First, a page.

Well, you’re not ready ‘till you’re ready, I suppose. And spring around these parts was ready much before anyone thought it should it be. At least this month.

So here’s the thing:  Sometimes you just have to be brave and take risks—do that thing you’ve been contemplating for a while. Put your big toe in the water and start even if it all seems kind of muddified (I know that’s not really a word, but I just made it one) at the moment. Sometimes that is what it takes to make things clear. The water doesn’t clear and the answers don’t come until you actually commit to the risk through action. Some action, even the smallest one is a beginning.  (And maybe that small action might even be asking for help or admitting a secret that’s been tearing you up for awhile.)

Sometimes you think you’re not ready, not prepared enough, don’t have the right answers yet. You might be mistaken to assume that idea so quickly. Dig a little deeper. What is really holding you back? You might fail or embarrass yourself?  Public opinion? You might die? Well, you just might. Any of these things can happen. That’s the risk you take being alive every day—and we are all terminal in the end. Yet maybe, just maybe, you are being given another chance to live in a brand new way, a chance to make up your own song, start your own blog, develop your best ideas into something phenomenal. It could take some time, and there will be mistakes and learning curves. It doesn’t have to be perfect—that’s not the point–unless you are developing lifesaving equipment.

This morning, as spring was springing just outside my door, everything was conspiring in my favor, informing me that all the traumas of the past are about to become my greatest strengths. Everything I have been through, and like you, it has probably been plenty, contributes to the strength of my tomorrows if I allow it and move forward toward that thing I’ve been thinking about. Like forever.

From Joseph Campbell in The Power of Myth, I’ll share what sprung me out of my sleepy head and into the clear light of the day:

There is an important idea in Nietzsche, of Amor fati, the “love of your fate,” which is in fact your life. As he says, if you say no to a single factor in your life, you have unraveled the whole thing. Furthermore, the more challenging or threatening the situation or context to be assimilated and affirmed, the greater the stature of the person who can achieve it. The demon that you can swallow gives you its power, and the greater life’s pain, the greater life’s reply.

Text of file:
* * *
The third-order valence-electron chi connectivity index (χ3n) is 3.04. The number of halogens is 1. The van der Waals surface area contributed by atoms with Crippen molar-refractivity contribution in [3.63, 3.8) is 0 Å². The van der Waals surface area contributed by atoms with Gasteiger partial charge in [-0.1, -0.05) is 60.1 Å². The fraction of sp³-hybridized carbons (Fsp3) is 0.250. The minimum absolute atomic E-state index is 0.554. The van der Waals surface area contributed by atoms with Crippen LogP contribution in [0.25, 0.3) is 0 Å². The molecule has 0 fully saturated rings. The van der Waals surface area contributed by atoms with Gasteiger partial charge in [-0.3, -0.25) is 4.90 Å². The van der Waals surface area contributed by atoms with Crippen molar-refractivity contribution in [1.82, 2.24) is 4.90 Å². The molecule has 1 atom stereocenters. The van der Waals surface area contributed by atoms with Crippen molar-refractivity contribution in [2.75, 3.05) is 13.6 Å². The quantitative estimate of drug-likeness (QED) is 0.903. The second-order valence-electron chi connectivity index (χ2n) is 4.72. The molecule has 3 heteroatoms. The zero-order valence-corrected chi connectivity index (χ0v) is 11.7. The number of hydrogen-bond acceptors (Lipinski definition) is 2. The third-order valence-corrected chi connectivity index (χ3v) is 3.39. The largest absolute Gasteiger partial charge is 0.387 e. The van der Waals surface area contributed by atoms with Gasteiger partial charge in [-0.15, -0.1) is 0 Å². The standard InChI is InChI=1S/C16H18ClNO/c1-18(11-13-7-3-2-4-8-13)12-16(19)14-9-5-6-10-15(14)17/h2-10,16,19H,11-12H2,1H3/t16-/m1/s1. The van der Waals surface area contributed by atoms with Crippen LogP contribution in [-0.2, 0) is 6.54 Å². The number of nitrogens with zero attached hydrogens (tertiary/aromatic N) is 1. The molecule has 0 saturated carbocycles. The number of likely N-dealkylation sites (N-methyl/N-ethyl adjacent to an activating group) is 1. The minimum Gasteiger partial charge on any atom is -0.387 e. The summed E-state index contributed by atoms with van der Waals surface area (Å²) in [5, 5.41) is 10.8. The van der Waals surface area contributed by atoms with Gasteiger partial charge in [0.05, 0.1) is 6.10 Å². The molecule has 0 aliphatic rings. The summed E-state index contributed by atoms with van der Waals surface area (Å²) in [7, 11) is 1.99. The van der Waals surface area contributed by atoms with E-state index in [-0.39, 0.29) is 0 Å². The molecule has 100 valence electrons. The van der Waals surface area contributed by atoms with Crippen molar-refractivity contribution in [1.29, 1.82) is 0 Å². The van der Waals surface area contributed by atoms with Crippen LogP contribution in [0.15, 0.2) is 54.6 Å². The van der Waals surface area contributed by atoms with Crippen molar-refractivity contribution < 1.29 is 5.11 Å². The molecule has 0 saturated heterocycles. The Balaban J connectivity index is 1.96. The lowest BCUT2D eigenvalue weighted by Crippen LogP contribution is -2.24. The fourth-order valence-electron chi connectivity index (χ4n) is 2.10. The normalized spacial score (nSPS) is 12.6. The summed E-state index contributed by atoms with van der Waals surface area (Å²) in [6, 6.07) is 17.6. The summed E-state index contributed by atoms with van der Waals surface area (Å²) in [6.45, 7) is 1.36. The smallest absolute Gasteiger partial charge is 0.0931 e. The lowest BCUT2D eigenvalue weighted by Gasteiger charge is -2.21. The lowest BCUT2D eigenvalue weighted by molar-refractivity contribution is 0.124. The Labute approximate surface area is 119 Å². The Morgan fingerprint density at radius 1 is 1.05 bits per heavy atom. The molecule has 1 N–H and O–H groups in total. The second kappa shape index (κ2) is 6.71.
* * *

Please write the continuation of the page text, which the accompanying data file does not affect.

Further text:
And this:

“The struggle against an obstacle inevitably propels the fighter to a new level of functioning. The extent of the struggle determines the extent of the growth. The obstacle is an advantage, not adversity. The enemy is any perception that prevents us from seeing this.” Ryan Holiday in The Obstacle is the Way

Maslow says, “What one can be, one must be.”

I know I don’t want to die with all these beautiful words left inside me. I want to give them away, to scatter them everywhere. And whatever it takes to get there, whatever the obstacle, I’m okay.  I’ve been thinking about these words of mine since I was five years old. If not now, when? And the universe seems to think I’m ready, so who am I to argue with that? There are some upcoming and real challenges that lie directly in my path over the next several months, but I am committing to whatever it takes to embrace them and move through them to the best of my ability—and that is all I can ask for. Do my best—yes. And  let go of all self-recriminating thoughts when I don’t or it’s not perfect enough. I’m practicing at this whole thing called human life.

Today I am filled with overwhelming gratitude, as I stick my toe in the water and swallow the demon, for all the challenges and obstacles in my life today as I think about all the beautiful good it is propelling me to in my life. And it feels huge.


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Eating Dandelions

My friend’s dog loves dandelions.Dandelion Fields

She loves to eat these bright yellow stars.

To her they must taste good.

Hard to imagine, although it’s said they’re edible.

Apart from the occasional dandelion salad or tea,

humans usually regard them with disdain—a stain

upon our impeccable yards

as we rush around with our clippers and mowers

or attempt to pull them up by their roots from which

they usually pull back.

It’s at the roots you’ve got to get them.

A good dose of Weed-B-Gone usually does it

as they shrivel up, turn brown and breathe their

last little breath.  Sigh . . .

Yet, dandelions are durable little fellows for all our extermination

attempts against their short-lived lives—

bright, small stars, faces to the sky, just happy to be alive.

© 1997 Shoshana Wolfington